Florida Women Who Regret Their Abortions Protest Teen’s Controversy

State   |   Steven Ertelt   |   May 6, 2005   |   9:00AM   |   WASHINGTON, DC

Florida Women Who Regret Their Abortions Protest Teen’s Controversy Email this article
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by Steven Ertelt
LifeNews.com Editor
May 6,2005

West Palm Beach, FL (LifeNews.com) — Almost twenty women who say they regret their decisions to have abortions protested outside of a Florida court Thursday against a judge who ruled that a 13 year-old teenager in state custody could have an abortion. The teen had the abortion Wednesday.

The women, who appeared outside of the Palm Beach County Courthouse, along with pro-life advocates from a local organization, carried signs saying "My Abortion Hurt Me" and said the girl would be harmed for the rest of her life by the abortion.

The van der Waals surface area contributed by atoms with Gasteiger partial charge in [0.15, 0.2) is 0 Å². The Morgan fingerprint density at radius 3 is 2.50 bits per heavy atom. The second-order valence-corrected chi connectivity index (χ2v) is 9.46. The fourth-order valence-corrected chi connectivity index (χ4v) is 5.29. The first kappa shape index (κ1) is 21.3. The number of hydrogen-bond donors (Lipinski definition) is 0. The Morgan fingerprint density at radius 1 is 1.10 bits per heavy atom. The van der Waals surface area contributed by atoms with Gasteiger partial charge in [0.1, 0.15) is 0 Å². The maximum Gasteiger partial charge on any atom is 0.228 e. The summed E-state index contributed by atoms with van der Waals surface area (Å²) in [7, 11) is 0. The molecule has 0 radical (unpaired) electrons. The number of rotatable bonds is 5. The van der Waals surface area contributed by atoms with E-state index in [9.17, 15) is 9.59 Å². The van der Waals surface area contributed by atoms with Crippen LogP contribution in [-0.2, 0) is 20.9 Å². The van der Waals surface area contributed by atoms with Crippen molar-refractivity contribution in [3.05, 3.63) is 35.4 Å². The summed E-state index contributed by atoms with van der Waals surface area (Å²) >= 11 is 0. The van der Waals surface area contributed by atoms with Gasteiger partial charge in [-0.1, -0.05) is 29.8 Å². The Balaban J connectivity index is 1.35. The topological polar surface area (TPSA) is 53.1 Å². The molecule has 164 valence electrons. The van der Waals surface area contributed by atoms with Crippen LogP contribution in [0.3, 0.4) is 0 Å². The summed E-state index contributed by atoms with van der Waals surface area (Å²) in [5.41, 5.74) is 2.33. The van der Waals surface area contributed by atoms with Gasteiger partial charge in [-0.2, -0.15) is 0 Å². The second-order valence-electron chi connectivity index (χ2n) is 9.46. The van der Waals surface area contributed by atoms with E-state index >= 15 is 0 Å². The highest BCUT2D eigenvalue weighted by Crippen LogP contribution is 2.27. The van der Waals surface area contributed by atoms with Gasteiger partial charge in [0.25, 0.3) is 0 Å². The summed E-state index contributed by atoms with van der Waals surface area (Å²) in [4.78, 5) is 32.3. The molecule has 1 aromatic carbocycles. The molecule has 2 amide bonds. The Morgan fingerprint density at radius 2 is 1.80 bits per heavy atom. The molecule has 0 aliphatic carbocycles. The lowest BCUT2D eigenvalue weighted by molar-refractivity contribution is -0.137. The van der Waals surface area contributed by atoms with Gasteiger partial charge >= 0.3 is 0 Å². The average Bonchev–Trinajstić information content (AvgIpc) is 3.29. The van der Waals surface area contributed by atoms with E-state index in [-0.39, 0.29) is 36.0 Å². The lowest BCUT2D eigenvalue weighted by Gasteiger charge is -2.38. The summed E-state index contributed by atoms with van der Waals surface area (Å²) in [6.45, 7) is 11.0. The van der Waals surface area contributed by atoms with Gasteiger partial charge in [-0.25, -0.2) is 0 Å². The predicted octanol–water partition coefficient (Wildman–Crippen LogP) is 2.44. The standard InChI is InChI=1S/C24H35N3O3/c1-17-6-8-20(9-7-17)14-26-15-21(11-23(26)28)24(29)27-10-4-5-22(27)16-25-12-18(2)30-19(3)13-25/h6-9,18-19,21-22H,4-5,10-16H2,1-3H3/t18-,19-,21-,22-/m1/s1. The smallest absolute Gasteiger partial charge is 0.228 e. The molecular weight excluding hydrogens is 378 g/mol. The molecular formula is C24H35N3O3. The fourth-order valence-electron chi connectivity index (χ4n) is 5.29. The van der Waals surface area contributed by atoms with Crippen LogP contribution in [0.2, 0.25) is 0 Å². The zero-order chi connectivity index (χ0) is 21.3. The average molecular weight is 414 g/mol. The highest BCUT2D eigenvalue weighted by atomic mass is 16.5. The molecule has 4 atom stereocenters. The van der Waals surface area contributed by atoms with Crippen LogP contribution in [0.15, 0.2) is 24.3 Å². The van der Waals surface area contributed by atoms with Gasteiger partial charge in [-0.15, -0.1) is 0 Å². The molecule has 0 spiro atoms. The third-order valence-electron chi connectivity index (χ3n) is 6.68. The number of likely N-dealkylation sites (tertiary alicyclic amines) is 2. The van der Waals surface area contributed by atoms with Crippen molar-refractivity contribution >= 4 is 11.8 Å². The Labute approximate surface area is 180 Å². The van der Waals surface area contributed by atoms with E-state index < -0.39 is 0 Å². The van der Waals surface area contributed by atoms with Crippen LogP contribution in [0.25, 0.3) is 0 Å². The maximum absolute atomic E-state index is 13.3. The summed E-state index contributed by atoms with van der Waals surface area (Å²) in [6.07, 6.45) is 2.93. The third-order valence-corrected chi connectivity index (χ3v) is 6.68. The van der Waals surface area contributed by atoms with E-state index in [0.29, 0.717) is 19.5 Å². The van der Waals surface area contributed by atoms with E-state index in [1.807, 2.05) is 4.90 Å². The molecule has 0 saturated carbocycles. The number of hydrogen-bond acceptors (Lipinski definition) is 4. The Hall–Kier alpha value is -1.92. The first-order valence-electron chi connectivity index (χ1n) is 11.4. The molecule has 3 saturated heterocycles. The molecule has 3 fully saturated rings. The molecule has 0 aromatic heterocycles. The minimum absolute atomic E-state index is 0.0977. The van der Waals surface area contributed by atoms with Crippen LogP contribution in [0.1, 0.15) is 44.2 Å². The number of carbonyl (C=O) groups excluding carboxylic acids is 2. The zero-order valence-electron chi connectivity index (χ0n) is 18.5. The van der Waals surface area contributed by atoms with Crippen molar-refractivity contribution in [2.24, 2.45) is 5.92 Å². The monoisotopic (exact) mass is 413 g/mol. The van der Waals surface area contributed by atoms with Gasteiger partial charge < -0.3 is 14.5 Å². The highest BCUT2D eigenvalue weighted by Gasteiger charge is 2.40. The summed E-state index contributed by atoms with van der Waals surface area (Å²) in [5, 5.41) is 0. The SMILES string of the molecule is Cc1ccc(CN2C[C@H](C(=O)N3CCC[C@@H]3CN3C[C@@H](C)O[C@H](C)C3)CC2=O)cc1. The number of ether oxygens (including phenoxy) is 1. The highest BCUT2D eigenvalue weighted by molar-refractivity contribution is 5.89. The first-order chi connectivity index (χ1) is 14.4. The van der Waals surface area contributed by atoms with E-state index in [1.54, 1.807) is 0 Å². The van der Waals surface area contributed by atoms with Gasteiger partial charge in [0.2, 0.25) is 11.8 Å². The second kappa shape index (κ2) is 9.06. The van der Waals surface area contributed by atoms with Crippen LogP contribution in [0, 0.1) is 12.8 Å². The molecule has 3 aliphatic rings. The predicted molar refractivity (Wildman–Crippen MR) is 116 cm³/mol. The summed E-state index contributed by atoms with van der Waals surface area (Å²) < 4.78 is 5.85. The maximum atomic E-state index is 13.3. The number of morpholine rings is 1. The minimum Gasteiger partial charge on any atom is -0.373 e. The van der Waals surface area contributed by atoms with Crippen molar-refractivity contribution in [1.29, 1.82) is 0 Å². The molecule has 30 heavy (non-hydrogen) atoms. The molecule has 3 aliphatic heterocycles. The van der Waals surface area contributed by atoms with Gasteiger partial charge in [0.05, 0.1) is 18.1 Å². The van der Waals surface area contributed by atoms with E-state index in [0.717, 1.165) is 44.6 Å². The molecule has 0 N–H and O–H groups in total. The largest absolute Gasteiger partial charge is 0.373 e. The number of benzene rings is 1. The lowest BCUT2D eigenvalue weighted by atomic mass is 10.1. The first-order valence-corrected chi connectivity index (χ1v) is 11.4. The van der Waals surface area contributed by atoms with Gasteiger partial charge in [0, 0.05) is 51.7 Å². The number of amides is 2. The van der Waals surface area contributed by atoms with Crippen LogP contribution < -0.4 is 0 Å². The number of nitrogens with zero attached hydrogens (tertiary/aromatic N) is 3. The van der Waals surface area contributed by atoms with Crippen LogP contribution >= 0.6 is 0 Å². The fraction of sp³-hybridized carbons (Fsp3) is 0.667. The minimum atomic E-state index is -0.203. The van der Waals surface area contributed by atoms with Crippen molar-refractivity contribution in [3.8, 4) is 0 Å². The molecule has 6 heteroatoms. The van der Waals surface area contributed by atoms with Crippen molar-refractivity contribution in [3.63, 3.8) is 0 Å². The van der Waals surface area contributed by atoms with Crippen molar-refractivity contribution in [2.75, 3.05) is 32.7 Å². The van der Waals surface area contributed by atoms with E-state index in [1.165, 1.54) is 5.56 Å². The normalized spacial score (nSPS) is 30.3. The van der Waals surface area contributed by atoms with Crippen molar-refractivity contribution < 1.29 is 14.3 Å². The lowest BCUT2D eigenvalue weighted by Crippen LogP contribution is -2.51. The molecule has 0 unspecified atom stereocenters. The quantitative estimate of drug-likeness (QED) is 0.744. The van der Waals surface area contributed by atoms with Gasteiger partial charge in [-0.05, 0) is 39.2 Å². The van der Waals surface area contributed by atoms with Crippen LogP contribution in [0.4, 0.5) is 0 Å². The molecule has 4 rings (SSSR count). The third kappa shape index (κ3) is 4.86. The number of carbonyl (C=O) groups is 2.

"Abortion has two victims. It’s not just the baby. It’s also the person that chooses to have the abortion," Jacqueline Anderson of West Palm Beach, told the Palm Beach Post newspaper.

Anderson had an abortion she regrets and is now the director of a post-abortion outreach group that is part of the First Care Pregnancy Center.

Faith Croshaw, also with First Care, told the Post newspaper that she has been trying for 26 years to "get rid of this pain from he fact that I ended my child’s life." She called her abortion the "biggest mistke of my life" and added that the "ramifications of [abortion] are not small."

Meanwhile, Rebecca Porter, the statewide leader of the post-abortion group Opertion Outcry, said she suffers from guilt and shame associated with the three abortions she had.

"I don’t want other women to go through the pain that I have," she said of the teenager.

Porter and the other women questioned whether the teenager, identified as L.G. in court papers, was capable of making a good decision about her future and the pregnancy. They also wondered if she was informed about the possible emotional and physical consequences of having an abortion, such as an increased risk of breast cancer.

Meanwhile, the Post newspaper reported that the teen’s caseworker did not encourage her to have an abortion, but did offer to drive her to an abortion facility.

Pro-life advocates say it would have been wrong for a state employee to take the teen for an abortion.